Repressor Protein – a protein that inhibits a specific gene from being expressed. Termination Signal (point)- a specific sequence of nucleotides that marks the end of a gene sequence be copied.
Introns – are sections of a structural gene that do not code for amino acids and therefore are not translated into proteins. Exons – are the sections of a structural gene that, when expressed, are translated into proteins.
Both introns and exons are transcribed to form pre- mRNA. Enzymes cut out the introns and join the remaining exons together, forming mRNA.
Enhancer Control Enhancer - a region adjacent to a eukaryotic gene that must be activated if the gene is to be expressed. Transcription Factors – one of the additional proteins bound to enhancers and RNA polymerase that regulate transcription.
Many enhancers are located far away from the gene they activate. Transcription factors facilitate transcription by binding to the enhancer and to the RNA polymerase. Bending of the DNA strand brings the enhancer close to the RNA polymerase and the transcription factors associated with it, enabling transcription to begin.
Transcripts – the different types of RNA molecules produced during transcription, include mRNA, tRNA and rRNA.
During transcription, RNA polymerase binds to the promoter of a specific gene. Then a complementary copy of the gene’s DNA base sequence is made using RNA nucleotides, thus forming the mRNA strand. Following transcription, mRNA moves through the pores of the nuclear membrane into the cytosol of the cell, where it will direct the synthesis of proteins.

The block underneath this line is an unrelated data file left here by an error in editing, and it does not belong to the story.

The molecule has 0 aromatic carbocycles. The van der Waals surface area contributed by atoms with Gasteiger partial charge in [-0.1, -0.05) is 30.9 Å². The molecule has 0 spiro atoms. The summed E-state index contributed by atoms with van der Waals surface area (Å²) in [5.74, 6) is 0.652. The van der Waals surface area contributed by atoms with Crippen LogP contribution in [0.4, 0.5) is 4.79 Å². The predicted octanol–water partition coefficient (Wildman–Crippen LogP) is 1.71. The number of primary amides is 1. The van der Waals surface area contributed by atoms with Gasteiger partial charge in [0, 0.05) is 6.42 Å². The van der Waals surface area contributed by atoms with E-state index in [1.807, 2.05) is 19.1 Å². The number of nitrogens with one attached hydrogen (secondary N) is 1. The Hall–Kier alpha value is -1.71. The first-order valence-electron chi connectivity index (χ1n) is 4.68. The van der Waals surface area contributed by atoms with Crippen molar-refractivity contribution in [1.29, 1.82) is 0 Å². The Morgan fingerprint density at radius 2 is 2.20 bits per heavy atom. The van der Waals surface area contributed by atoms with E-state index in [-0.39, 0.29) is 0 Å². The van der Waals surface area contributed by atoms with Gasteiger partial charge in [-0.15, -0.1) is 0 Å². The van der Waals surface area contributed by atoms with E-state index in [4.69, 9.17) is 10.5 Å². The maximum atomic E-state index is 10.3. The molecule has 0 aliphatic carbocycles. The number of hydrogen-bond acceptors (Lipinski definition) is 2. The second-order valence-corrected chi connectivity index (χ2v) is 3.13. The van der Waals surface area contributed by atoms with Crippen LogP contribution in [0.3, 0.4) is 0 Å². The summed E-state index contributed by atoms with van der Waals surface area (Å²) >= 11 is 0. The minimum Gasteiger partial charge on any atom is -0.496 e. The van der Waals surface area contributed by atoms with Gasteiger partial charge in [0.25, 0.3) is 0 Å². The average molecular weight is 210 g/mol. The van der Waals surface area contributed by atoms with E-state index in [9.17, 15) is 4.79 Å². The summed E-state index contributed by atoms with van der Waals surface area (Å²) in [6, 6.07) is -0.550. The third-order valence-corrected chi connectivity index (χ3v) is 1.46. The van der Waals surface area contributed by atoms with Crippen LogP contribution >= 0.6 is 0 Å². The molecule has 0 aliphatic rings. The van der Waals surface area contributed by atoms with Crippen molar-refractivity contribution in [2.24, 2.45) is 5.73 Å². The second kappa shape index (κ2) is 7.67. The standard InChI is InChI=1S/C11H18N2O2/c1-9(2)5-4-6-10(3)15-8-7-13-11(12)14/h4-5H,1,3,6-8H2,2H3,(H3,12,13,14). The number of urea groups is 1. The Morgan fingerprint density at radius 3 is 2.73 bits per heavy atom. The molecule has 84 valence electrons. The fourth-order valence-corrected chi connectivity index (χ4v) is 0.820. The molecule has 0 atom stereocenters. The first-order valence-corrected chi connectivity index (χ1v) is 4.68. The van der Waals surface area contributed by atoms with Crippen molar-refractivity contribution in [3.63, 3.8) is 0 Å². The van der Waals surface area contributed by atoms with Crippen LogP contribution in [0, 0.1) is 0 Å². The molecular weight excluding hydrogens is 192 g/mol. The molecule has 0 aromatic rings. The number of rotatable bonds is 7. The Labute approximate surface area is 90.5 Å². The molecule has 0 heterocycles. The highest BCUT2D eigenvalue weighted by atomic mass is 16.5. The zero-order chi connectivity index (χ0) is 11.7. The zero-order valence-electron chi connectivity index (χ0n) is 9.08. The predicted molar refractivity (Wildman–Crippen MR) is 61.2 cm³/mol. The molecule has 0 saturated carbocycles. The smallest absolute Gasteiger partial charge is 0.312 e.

Protein Synthesis Recall proteins consists of a specific sequence of amino acids linked together by peptide bonds. There are 20 amino acids that can make up a protein. Genetic Code – triplets of nucleotides in mRNA that determines the sequence of amino acids in proteins. Codon – a group of three mRNA nucleotides that codes for a specific amino acid.
mRNA Codon Wheel Start Codon (AUG) – engages a ribosome to start translating a mRNA molecule. Stop Codons (UAA, UAG, UGA) – cause the ribosome to stop translating an mRNA.
Translation Translation – the process of converting the genetic code in RNA into the amino sequence that makes up a protein. Transfer RNA (tRNA) – the type of RNA that carries amino acids from the cytoplasm to the ribosomes. Anticodon – a region of tRNA consisting of 3 bases complementary to the codon of mRNA.
During translation, amino acids are assembled from information encoded in mRNA. As each mRNA codon is sequentially paired with its tRNA anticodon, tRNA adds a specific amino acid to the growing polypeptide chain. Example Problem: Given the DNA sequence: TAC GGT CTC AGC ACT mRNA AUG CCA GAG UCG UGA (start) (stop) tRNA UAC GGU CUC AGC ACU Amino Acids methionine, proline, glutamic acid, serine, stop (start)